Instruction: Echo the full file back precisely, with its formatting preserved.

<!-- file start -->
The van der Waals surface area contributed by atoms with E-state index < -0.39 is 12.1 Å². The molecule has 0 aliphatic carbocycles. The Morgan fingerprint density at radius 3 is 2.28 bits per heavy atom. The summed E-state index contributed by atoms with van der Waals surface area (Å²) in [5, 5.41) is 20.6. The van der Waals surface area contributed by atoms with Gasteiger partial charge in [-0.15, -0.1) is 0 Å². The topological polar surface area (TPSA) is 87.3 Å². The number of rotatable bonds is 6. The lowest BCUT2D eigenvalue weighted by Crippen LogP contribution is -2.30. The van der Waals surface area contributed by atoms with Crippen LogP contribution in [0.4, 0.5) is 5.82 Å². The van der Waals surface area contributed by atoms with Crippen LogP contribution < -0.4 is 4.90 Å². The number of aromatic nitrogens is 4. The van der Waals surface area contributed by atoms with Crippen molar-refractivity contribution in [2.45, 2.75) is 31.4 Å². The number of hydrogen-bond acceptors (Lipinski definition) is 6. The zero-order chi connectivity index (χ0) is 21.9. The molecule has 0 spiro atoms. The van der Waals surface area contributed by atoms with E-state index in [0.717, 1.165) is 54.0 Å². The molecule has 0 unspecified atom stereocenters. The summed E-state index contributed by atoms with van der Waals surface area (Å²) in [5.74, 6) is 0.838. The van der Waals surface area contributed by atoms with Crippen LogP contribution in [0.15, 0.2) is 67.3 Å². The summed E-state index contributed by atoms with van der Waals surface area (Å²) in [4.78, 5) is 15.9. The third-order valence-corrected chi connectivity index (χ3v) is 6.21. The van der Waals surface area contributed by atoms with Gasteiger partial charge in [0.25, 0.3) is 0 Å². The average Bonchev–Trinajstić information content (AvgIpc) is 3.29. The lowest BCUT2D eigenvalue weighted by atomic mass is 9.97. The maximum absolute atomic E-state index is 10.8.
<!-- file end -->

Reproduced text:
The van der Waals surface area contributed by atoms with E-state index < -0.39 is 12.1 Å². The molecule has 0 aliphatic carbocycles. The Morgan fingerprint density at radius 3 is 2.28 bits per heavy atom. The summed E-state index contributed by atoms with van der Waals surface area (Å²) in [5, 5.41) is 20.6. The van der Waals surface area contributed by atoms with Gasteiger partial charge in [-0.15, -0.1) is 0 Å². The topological polar surface area (TPSA) is 87.3 Å². The number of rotatable bonds is 6. The lowest BCUT2D eigenvalue weighted by Crippen LogP contribution is -2.30. The van der Waals surface area contributed by atoms with Crippen LogP contribution in [0.4, 0.5) is 5.82 Å². The van der Waals surface area contributed by atoms with Crippen LogP contribution < -0.4 is 4.90 Å². The number of aromatic nitrogens is 4. The van der Waals surface area contributed by atoms with Crippen molar-refractivity contribution in [2.45, 2.75) is 31.4 Å². The number of hydrogen-bond acceptors (Lipinski definition) is 6. The zero-order chi connectivity index (χ0) is 21.9. The molecule has 0 spiro atoms. The van der Waals surface area contributed by atoms with E-state index in [0.717, 1.165) is 54.0 Å². The molecule has 0 unspecified atom stereocenters. The summed E-state index contributed by atoms with van der Waals surface area (Å²) in [5.74, 6) is 0.838. The van der Waals surface area contributed by atoms with Crippen LogP contribution in [0.15, 0.2) is 67.3 Å². The summed E-state index contributed by atoms with van der Waals surface area (Å²) in [4.78, 5) is 15.9. The third-order valence-corrected chi connectivity index (χ3v) is 6.21. The van der Waals surface area contributed by atoms with Gasteiger partial charge in [0.25, 0.3) is 0 Å². The average Bonchev–Trinajstić information content (AvgIpc) is 3.29. The lowest BCUT2D eigenvalue weighted by atomic mass is 9.97. The maximum absolute atomic E-state index is 10.8.